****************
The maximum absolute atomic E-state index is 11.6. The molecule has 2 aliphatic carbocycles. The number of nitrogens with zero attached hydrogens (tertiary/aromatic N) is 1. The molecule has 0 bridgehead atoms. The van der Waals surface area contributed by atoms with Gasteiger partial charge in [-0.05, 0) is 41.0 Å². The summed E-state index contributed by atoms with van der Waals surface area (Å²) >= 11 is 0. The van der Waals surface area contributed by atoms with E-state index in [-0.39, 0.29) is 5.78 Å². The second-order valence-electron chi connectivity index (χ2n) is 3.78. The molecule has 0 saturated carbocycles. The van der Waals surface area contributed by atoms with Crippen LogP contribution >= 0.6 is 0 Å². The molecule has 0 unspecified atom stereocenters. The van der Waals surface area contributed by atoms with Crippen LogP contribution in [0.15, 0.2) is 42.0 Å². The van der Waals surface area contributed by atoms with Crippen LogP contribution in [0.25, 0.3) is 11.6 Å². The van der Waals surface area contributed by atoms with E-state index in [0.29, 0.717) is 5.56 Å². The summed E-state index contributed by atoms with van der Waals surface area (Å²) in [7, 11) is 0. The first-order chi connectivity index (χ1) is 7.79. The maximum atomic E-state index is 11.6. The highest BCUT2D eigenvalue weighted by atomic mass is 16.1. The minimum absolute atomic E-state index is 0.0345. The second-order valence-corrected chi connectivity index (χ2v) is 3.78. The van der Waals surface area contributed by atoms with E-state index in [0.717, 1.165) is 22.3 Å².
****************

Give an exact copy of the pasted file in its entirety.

The maximum absolute atomic E-state index is 11.6. The molecule has 2 aliphatic carbocycles. The number of nitrogens with zero attached hydrogens (tertiary/aromatic N) is 1. The molecule has 0 bridgehead atoms. The van der Waals surface area contributed by atoms with Gasteiger partial charge in [-0.05, 0) is 41.0 Å². The summed E-state index contributed by atoms with van der Waals surface area (Å²) >= 11 is 0. The van der Waals surface area contributed by atoms with E-state index in [-0.39, 0.29) is 5.78 Å². The second-order valence-electron chi connectivity index (χ2n) is 3.78. The molecule has 0 saturated carbocycles. The van der Waals surface area contributed by atoms with Crippen LogP contribution >= 0.6 is 0 Å². The molecule has 0 unspecified atom stereocenters. The van der Waals surface area contributed by atoms with Crippen LogP contribution in [0.15, 0.2) is 42.0 Å². The van der Waals surface area contributed by atoms with Crippen LogP contribution in [0.25, 0.3) is 11.6 Å². The van der Waals surface area contributed by atoms with E-state index in [0.29, 0.717) is 5.56 Å². The summed E-state index contributed by atoms with van der Waals surface area (Å²) in [7, 11) is 0. The first-order chi connectivity index (χ1) is 7.79. The maximum atomic E-state index is 11.6. The highest BCUT2D eigenvalue weighted by atomic mass is 16.1. The minimum absolute atomic E-state index is 0.0345. The second-order valence-corrected chi connectivity index (χ2v) is 3.78. The van der Waals surface area contributed by atoms with E-state index in [0.717, 1.165) is 22.3 Å².